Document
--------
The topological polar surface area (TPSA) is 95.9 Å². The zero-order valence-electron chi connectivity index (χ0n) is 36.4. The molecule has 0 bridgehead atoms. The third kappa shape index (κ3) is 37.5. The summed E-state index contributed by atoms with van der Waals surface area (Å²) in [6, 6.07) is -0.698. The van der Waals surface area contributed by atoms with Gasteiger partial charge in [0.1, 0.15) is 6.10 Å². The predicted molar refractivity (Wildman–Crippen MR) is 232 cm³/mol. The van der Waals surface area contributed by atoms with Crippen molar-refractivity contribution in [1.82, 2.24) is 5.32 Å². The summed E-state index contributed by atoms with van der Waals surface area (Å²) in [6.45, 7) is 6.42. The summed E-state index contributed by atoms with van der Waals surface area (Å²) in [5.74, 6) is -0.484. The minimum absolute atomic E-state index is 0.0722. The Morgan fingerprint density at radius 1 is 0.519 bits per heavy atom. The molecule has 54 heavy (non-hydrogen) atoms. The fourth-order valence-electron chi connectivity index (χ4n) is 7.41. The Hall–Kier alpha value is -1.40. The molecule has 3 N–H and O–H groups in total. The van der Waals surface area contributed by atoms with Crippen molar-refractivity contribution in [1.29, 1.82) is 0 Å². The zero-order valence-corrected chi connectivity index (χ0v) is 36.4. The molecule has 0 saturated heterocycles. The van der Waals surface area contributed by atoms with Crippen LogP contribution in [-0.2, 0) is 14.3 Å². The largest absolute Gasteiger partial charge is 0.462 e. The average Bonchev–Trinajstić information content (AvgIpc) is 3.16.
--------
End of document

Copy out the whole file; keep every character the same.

The topological polar surface area (TPSA) is 95.9 Å². The zero-order valence-electron chi connectivity index (χ0n) is 36.4. The molecule has 0 bridgehead atoms. The third kappa shape index (κ3) is 37.5. The summed E-state index contributed by atoms with van der Waals surface area (Å²) in [6, 6.07) is -0.698. The van der Waals surface area contributed by atoms with Gasteiger partial charge in [0.1, 0.15) is 6.10 Å². The predicted molar refractivity (Wildman–Crippen MR) is 232 cm³/mol. The van der Waals surface area contributed by atoms with Crippen molar-refractivity contribution in [1.82, 2.24) is 5.32 Å². The summed E-state index contributed by atoms with van der Waals surface area (Å²) in [6.45, 7) is 6.42. The summed E-state index contributed by atoms with van der Waals surface area (Å²) in [5.74, 6) is -0.484. The minimum absolute atomic E-state index is 0.0722. The Morgan fingerprint density at radius 1 is 0.519 bits per heavy atom. The molecule has 54 heavy (non-hydrogen) atoms. The fourth-order valence-electron chi connectivity index (χ4n) is 7.41. The Hall–Kier alpha value is -1.40. The molecule has 3 N–H and O–H groups in total. The van der Waals surface area contributed by atoms with Crippen molar-refractivity contribution in [1.29, 1.82) is 0 Å². The zero-order valence-corrected chi connectivity index (χ0v) is 36.4. The molecule has 0 saturated heterocycles. The van der Waals surface area contributed by atoms with Crippen LogP contribution in [-0.2, 0) is 14.3 Å². The largest absolute Gasteiger partial charge is 0.462 e. The average Bonchev–Trinajstić information content (AvgIpc) is 3.16.